Thanks to a marriage record for Mary Crawford and Alexander Moore in 1793 in Madison County, I’ve been able to learn more about Mary Crawford.
Mary Crawford is shown on the tax lists for Madison County, Kentucky in 1787, 1789 and 1791. According to the document, “Tax Lists (1792-1840): An Overlooked Resource for Kentucky History and Land Title” by Kandie Adkinson, Land Office, Ky. Secretary of State, “women are included on the tax lists if they are the head of household.” Thus, I’ve long assumed that Mary was a widow living in early Kentucky.
I (and other researchers) have long wondered whether Mary was the mother of my ancestor, James Crawford. Unfortunately, there are too many James Crawfords in the area at that time. Quite a few years ago, I was able to sort most of these James Crawfords out thru the use of land records. At the time, I wrote out my conclusion and posted it as part of my website which was hosted on RootsWeb (which is currently down). Thanks to my not throwing away files, I was able to recreate the page on my Google Site: Untangling the James Crawfords.
Now, I’m turning to land records to learn more about Mary Crawford and her husband, Alexander Moore. I knew that Mary Crawford had purchased land from Richard Cave (Madison County Kentucky Deed Vol A-B page 95-98) in 1791 but had never been able to find the sale of the land. Once I discovered a potential marriage, I was able to go back and search land records for Alexander Moore. I found two records for the sale of land by Alexander Moore which listed his wife as Mary. One of those records in 1797 (Garrard County, Kentucky Deeds Vol. A page 101-102) seemed like it was for the same 100 acres of land that Mary had purchased in 1792.
Since I had previously used the program, Deed Mapper, I decided to relearn the program so that I could draw out the two plats to see whether they matched. Thanks to the YouTube videos posted by Direct Line Software, the ‘relearning’ process was fairly simple.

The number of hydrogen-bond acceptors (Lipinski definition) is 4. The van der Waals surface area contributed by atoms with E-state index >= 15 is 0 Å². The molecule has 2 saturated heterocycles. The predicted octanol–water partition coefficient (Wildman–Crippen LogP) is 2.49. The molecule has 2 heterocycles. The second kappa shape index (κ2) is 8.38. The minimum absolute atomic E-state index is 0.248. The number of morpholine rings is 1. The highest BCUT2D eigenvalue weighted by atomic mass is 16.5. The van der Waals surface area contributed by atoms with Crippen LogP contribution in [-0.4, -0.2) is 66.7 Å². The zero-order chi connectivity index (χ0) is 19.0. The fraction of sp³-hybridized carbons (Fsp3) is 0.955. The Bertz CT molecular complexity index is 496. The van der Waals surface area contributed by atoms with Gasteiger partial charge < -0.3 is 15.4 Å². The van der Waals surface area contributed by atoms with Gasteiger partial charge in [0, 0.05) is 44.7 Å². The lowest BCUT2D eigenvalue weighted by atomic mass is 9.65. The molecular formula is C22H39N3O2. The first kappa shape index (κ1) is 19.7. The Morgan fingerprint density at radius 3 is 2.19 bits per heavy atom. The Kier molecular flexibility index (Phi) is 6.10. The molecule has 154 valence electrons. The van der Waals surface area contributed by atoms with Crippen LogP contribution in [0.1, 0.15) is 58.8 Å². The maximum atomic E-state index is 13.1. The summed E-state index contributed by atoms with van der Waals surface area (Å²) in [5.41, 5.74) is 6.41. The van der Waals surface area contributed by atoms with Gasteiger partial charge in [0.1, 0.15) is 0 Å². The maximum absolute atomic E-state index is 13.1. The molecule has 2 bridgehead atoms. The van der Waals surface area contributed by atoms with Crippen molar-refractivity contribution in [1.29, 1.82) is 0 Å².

I started by entering the information from the deed showing Mary Crawford’s purchase of 100 acres on Sugar Creek.
When I switch to the plot view, I get a visual of the land. (Note, the fact that it doesn’t close exactly means the description was slightly off.)
My next step was to enter the data for the sale of the land by Alexander Moore and Mary his wife to Welden Smith.
This produced a second plot that looked remarkably similar to Mary Crawford’s land.
When one plot was moved on top of the other, they matched.
Thus, I can conclude that Mary, wife of Alexander Moore in the deed, is the same Mary Crawford who purchased 100 acres of land on Sugar Creek in 1791.
My next step is where my trip down the ‘Rabbit Hole’ (into the unknown) begins. I need to put this piece of land in context. Where was the land in relation to Sugar Creek and who were the neighbors. I started by locating other deeds involving Alexander Moore and adding them to my Deed Mapper project. From there, I’m trying to locate records for the land owners mentioned in the corner or line descriptions. Locating those records and plotting them will help reconstruct the neighborhood.
However, I am still missing a focus point to put these deeds on a map. One deed should prove helpful in identifying the exact location since it mentions specific points on the creek. However, I’m still looking for information to pinpoint Molly Crawford’s ford or Dooley’s branch.
My next step is to locate some of the descriptions from the original patents to see if they will help locating the land on Sugar Creek. There is a book, Back to the Cane: Early Virginia Surveys in Today’s Garrard County, by Fred Logan Simpson that should prove helpful in identifying these patents. I’m also trying to make contact with the author in hopes that he can place these old references such as Dooley’s branch on a current map.
I am using the Research Manager feature of RootsMagic to keep track of all of this deed research.
I have created a log entry to use the Index to Deeds to find the volume and page for deeds involving potential neighbors.
Once I have the volume and page, I then can use the Family Search site to locate the actual deed. I transcribe the deed directly into the Research Manager. Once I have downloaded the image of the deed, I add the file location and file name.
This won’t be a quick trek down a rabbit hole. However, I have already discovered references that may point to more information about Mary Crawford and her family.
Tools I’m using for this research:
- Family Search Records — particularly Garrard County, Kentucky Deeds — likely requires a login
- RootsMagic — Research Manager feature
- Deed Mapper Software
Sources I need to also use
- Deed Records from Madison and Lincoln County Kentucky (on FamilySearch)
- Book: Back to the Cane: Early Virginia Surveys in Today’s Garrard County — available thru FamilySearch or at some regional libraries (I see a trip to Midwest Genealogy Center in my near future!)
- Family Search Wiki – Kentucky Land and Property — and similar resources to learn more about these early land records
- Maps for Garrard County showing Sugar Creek